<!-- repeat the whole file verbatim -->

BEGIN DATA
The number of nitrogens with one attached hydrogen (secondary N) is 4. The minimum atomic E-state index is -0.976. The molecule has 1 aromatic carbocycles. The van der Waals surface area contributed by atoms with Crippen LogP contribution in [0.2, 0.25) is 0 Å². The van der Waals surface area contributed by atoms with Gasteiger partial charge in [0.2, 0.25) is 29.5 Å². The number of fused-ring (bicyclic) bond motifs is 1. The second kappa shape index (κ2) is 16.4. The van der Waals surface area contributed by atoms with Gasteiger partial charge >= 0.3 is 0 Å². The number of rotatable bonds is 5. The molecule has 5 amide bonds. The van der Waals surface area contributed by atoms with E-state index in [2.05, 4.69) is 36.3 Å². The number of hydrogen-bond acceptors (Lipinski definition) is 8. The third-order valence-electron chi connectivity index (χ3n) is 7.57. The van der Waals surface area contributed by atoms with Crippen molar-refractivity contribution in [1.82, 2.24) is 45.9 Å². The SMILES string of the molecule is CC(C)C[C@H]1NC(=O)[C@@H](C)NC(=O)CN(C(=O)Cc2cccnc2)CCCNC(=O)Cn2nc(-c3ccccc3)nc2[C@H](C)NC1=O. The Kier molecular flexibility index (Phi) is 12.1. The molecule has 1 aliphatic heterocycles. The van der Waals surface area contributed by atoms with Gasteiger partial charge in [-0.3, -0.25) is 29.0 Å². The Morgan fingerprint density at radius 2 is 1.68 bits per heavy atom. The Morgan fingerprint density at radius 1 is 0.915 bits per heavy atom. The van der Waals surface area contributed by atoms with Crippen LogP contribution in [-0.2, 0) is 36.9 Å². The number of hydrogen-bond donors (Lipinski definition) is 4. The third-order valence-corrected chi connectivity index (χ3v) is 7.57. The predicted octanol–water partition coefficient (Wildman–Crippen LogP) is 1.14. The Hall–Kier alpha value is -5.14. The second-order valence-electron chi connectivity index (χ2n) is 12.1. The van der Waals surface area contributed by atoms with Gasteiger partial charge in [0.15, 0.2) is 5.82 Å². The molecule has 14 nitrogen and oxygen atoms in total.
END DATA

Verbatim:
The number of nitrogens with one attached hydrogen (secondary N) is 4. The minimum atomic E-state index is -0.976. The molecule has 1 aromatic carbocycles. The van der Waals surface area contributed by atoms with Crippen LogP contribution in [0.2, 0.25) is 0 Å². The van der Waals surface area contributed by atoms with Gasteiger partial charge in [0.2, 0.25) is 29.5 Å². The number of fused-ring (bicyclic) bond motifs is 1. The second kappa shape index (κ2) is 16.4. The van der Waals surface area contributed by atoms with Gasteiger partial charge >= 0.3 is 0 Å². The number of rotatable bonds is 5. The molecule has 5 amide bonds. The van der Waals surface area contributed by atoms with E-state index in [2.05, 4.69) is 36.3 Å². The number of hydrogen-bond acceptors (Lipinski definition) is 8. The third-order valence-electron chi connectivity index (χ3n) is 7.57. The van der Waals surface area contributed by atoms with Crippen molar-refractivity contribution in [1.82, 2.24) is 45.9 Å². The SMILES string of the molecule is CC(C)C[C@H]1NC(=O)[C@@H](C)NC(=O)CN(C(=O)Cc2cccnc2)CCCNC(=O)Cn2nc(-c3ccccc3)nc2[C@H](C)NC1=O. The Kier molecular flexibility index (Phi) is 12.1. The molecule has 1 aliphatic heterocycles. The van der Waals surface area contributed by atoms with Gasteiger partial charge in [-0.3, -0.25) is 29.0 Å². The Morgan fingerprint density at radius 2 is 1.68 bits per heavy atom. The Morgan fingerprint density at radius 1 is 0.915 bits per heavy atom. The van der Waals surface area contributed by atoms with Crippen LogP contribution in [-0.2, 0) is 36.9 Å². The number of hydrogen-bond donors (Lipinski definition) is 4. The third-order valence-corrected chi connectivity index (χ3v) is 7.57. The predicted octanol–water partition coefficient (Wildman–Crippen LogP) is 1.14. The Hall–Kier alpha value is -5.14. The second-order valence-electron chi connectivity index (χ2n) is 12.1. The van der Waals surface area contributed by atoms with Gasteiger partial charge in [0.15, 0.2) is 5.82 Å². The molecule has 14 nitrogen and oxygen atoms in total.